SINGAPORE: More children are coming down with adenovirus infections, presenting with flu symptoms and often conjunctivitis and high fever, doctors said.
Adenovirus is a common virus that can cause a wide range of illnesses from respiratory to acute gastroenteritis. It is usually transmitted through close contact with an infected person or inhalation of respiratory droplets and aerosol in the air by coughing and sneezing.
While general practitioners do not typically conduct confirmatory tests for the virus due to the cost, Dr Penny Lo said one indication of adenovirus is a flu associated with conjunctivitis, also known as pink eye.
The senior family physician at Joy Family Clinic told CNA on Monday (May 15) that she had seen an increase in such cases over the past month.
“I wouldn’t say it’s a significant increase but for the past three to four weeks, we’ve seen two or three more cases per week compared to usual,” she said.
Other symptoms of adenovirus include breathlessness, sore throat, diarrhoea, vomiting and nausea.
While most of her patients did not experience severe symptoms, one had to be referred to the hospital for a confirmatory test and treatment as the patient developed an upper respiratory tract infection, Dr Lo said.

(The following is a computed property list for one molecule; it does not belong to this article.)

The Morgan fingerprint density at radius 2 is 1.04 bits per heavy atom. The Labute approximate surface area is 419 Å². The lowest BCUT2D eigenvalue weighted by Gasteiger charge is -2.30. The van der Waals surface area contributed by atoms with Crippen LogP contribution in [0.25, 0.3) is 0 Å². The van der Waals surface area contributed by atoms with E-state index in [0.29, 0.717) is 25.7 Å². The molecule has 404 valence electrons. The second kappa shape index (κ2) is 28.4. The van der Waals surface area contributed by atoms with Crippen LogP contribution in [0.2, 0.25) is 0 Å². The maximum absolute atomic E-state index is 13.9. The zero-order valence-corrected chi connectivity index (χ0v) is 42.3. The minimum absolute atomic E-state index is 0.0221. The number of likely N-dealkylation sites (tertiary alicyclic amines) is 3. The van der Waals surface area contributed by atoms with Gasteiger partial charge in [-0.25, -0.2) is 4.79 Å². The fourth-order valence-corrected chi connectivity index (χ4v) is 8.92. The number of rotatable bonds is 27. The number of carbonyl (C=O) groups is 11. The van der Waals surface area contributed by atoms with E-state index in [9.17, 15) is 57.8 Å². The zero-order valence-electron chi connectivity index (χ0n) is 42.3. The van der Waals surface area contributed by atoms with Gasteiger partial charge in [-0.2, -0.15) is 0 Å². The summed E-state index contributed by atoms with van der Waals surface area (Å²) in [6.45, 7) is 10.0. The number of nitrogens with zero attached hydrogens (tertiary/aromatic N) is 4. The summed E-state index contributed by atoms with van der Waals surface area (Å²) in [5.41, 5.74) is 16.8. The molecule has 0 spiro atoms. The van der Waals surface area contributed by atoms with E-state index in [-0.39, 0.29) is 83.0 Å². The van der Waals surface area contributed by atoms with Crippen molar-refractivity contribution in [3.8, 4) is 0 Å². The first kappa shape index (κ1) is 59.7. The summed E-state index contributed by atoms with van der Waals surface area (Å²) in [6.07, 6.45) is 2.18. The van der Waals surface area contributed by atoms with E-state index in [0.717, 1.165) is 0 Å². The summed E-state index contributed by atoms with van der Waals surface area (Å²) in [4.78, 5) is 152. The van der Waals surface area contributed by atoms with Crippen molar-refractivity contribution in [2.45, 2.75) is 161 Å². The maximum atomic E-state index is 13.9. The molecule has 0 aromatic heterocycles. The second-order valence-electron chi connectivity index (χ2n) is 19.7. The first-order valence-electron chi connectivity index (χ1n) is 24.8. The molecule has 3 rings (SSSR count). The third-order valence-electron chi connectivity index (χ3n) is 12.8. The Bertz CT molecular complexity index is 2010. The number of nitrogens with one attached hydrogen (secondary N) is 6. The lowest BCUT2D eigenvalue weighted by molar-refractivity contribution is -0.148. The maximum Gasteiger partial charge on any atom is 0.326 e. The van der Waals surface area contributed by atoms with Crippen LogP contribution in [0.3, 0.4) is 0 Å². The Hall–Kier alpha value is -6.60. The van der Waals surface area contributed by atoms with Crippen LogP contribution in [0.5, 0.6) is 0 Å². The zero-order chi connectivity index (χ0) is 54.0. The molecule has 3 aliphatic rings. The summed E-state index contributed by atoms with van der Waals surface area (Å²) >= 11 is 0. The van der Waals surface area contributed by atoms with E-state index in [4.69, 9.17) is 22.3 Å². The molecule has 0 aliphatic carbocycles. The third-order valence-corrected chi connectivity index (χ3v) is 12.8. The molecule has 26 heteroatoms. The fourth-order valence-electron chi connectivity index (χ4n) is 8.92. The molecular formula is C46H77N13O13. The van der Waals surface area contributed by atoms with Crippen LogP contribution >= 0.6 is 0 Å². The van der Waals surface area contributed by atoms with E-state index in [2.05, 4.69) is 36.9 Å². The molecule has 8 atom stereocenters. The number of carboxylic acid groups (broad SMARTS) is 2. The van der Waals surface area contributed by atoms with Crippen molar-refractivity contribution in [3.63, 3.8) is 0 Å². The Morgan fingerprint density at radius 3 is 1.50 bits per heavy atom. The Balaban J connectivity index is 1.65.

Dr Jenny Tang, a senior consultant paediatrician at the Singapore Baby and Child Clinic (SBCC), also noted an increase in the severity of adenovirus cases in children.
“We are seeing adenoviral infections with more prolonged and high fevers associated with respiratory tract symptoms (such as) pharyngitis, acute laryngotracheitis and bronchitis,” she said.
Doctors attributed the increase in adenovirus cases to the “post-pandemic effect”. The adenovirus rise has been in line with a spike in other respiratory infections, they said.
“This is likely due to the relaxation of safe management measures with masks off, resumption of normal school, social activities, and global travel,” said Dr Tang.
Dr Karen Donceras Nadua with the KK Women’s and Children’s Hospital (KKH) added that it is not uncommon for children to catch infections such as adenovirus.
“Adenovirus, respiratory syncytial virus, parainfluenza and influenza are some of the common respiratory viruses which affected young children even in the pre-COVID-19 pandemic years,” said the consultant with KKH’s Infectious Disease Service.
“They were rarely seen during the pandemic, and children in 2020 and 2021 had less exposure to common respiratory viruses compared to children of similar age in the previous years,” she said, adding that this was due to enhanced hygiene practices and safe distancing measures during the pandemic.
“The lack of exposure, easing of safe management measures and resumption of travel has contributed to a rise in the number of children experiencing respiratory tract infections caused by common respiratory viruses.”